Delivery fraud, a new type of scam, exploits a business model loophole found on e-commerce sites that use the cash-on-delivery (CoD) payment method. This type of e-commerce fraud works by having a script automatically create new accounts with fake addresses and telephone numbers, ordering hundreds of products to pay CoD. The e-commerce company will then wrap-up all orders for delivery, leaving the scammed product out-of-stock for days. However, since all delivery addresses are fake, the items would end up returning to the warehouse, causing a huge loss on revenue due to restock, delivery failure, and loss of new orders.
With the current increase in digital crime and internet fraud, depending on passwords is no longer sufficient, and two-factor authentication is becoming a critical aspect of maintaining the security of mobile applications. In fact, a recent report indicated that more than half a billion online personal records were breached in 2015, and mostly through mobile devices. Therefore, strengthening the authentication process should be a priority of any mobile app developer.
How It Works
Two-factor authentication, as the name suggests, involves presenting two authentication credentials to ascertain the legitimacy of the user signing in to an iOS or Android app. It adds an extra layer of security by sending a random code to an individual’s device using an SMS message, which the user will input, along with a name and password, to gain access to his or her account.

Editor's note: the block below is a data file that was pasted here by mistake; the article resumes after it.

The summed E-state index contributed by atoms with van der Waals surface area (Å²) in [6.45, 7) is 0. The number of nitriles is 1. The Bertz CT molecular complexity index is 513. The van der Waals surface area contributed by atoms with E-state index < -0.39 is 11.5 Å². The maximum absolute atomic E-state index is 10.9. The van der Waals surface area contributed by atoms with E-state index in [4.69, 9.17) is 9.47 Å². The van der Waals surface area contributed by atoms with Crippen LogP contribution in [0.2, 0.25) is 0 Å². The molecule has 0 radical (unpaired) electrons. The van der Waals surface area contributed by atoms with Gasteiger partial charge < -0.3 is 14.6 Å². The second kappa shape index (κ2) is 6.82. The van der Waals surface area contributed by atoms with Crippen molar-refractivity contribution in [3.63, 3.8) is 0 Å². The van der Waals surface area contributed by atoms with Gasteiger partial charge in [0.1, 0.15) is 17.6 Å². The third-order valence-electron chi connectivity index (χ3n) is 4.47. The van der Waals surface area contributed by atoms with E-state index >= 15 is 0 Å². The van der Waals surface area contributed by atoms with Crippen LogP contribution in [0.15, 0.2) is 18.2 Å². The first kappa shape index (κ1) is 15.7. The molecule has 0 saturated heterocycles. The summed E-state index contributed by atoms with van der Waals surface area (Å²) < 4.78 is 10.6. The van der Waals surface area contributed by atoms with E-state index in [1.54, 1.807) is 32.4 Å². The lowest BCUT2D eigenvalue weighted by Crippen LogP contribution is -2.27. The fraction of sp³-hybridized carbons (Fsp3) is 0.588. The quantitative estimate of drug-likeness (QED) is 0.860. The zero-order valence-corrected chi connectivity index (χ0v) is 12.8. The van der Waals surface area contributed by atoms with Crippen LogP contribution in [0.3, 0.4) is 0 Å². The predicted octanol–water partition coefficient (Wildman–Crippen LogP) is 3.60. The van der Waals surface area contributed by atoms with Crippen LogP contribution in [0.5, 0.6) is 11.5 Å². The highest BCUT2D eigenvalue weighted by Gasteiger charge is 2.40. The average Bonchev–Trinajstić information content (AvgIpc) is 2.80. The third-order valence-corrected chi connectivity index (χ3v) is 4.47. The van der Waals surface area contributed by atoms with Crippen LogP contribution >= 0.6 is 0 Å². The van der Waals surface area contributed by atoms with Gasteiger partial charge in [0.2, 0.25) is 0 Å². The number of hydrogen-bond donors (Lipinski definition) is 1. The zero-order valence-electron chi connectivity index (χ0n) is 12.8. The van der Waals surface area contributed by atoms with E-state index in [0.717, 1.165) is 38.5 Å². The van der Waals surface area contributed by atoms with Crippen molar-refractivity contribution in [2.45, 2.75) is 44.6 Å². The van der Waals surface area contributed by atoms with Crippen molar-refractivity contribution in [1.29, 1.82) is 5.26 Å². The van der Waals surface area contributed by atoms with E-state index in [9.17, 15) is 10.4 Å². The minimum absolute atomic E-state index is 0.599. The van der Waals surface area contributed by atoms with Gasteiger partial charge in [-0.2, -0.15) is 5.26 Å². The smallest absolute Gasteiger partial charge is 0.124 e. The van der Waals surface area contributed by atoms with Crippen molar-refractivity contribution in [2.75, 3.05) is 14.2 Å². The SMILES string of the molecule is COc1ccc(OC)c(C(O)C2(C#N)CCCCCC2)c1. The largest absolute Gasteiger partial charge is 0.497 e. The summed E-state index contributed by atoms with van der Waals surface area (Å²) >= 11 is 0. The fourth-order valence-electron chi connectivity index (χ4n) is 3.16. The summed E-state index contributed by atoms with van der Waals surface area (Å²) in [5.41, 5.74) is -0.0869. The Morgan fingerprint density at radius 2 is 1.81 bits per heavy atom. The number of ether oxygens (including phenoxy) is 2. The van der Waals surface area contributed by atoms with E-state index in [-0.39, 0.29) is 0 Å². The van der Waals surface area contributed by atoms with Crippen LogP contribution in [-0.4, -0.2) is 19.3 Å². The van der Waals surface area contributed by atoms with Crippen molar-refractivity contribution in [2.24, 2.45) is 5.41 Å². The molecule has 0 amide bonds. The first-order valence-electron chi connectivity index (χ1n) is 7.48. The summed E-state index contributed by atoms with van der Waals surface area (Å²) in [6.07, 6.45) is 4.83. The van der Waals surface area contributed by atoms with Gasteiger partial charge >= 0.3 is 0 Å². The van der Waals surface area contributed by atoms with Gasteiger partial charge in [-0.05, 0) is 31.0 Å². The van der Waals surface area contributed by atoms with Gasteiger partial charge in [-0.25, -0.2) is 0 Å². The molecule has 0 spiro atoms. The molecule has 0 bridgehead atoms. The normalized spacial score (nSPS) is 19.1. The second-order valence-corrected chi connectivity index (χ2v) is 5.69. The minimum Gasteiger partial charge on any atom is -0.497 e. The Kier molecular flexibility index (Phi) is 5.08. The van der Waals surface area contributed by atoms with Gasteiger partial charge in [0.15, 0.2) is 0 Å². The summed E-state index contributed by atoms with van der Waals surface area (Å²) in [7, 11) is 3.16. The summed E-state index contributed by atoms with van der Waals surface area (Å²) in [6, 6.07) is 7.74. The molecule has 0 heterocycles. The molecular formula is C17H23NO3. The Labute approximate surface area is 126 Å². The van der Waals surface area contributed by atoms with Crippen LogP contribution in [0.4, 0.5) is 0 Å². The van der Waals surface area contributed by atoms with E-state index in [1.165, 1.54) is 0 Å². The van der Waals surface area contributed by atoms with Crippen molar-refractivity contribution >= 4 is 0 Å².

When a mobile app user wants to log into his or her account, he or she will be prompted to validate with a unique username and password—which is the initial authentication layer.
Next, the two-step verification will require an additional procedure to reconfirm the user’s credentials. The most cost-effective procedure involves using either one-time-password (OTP) security tokens sent via SMS to the user’s mobile device or out-of-band (OOB) methods involving completing the authentication process over a different channel other than the primary one.
The purpose of the additional step is to discourage attackers who are trying to steal a user’s information by fraudulently penetrating their accounts. If you integrate dual factor authentication into your apps, a cybercriminal will require both the first verification process as well as the OTP to gain access to a user's’ credentials.
With the two-step verification technique, even if a hacker has retrieved a user’s username and password by exploiting a vulnerability in a mobile application, taking complete control of the account will be difficult because of the absence of the one-time-password, which must be sent as an SMS to the user’s mobile device. Consequently, this results in fewer security breaches and reduced total costs on interruption.